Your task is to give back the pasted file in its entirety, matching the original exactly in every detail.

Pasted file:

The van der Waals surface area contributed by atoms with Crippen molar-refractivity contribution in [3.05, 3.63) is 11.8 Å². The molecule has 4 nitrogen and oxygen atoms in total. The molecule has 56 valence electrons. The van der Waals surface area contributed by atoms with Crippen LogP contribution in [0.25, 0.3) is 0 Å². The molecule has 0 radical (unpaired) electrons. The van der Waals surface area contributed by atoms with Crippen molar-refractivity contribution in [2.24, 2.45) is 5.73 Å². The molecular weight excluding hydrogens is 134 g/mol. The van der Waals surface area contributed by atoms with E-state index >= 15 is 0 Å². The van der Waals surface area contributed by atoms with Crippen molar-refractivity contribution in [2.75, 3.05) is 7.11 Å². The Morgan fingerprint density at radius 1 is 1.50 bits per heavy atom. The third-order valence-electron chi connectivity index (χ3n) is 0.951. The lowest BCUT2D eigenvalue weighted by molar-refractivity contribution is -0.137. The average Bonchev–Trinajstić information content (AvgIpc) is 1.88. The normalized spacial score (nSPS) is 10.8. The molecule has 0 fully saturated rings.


The van der Waals surface area contributed by atoms with Crippen molar-refractivity contribution in [3.05, 3.63) is 11.8 Å². The molecule has 4 nitrogen and oxygen atoms in total. The molecule has 56 valence electrons. The van der Waals surface area contributed by atoms with Crippen LogP contribution in [0.25, 0.3) is 0 Å². The molecule has 0 radical (unpaired) electrons. The van der Waals surface area contributed by atoms with Crippen molar-refractivity contribution in [2.24, 2.45) is 5.73 Å². The molecular weight excluding hydrogens is 134 g/mol. The van der Waals surface area contributed by atoms with E-state index >= 15 is 0 Å². The van der Waals surface area contributed by atoms with Crippen molar-refractivity contribution in [2.75, 3.05) is 7.11 Å². The Morgan fingerprint density at radius 1 is 1.50 bits per heavy atom. The third-order valence-electron chi connectivity index (χ3n) is 0.951. The lowest BCUT2D eigenvalue weighted by molar-refractivity contribution is -0.137. The average Bonchev–Trinajstić information content (AvgIpc) is 1.88. The normalized spacial score (nSPS) is 10.8. The molecule has 0 fully saturated rings.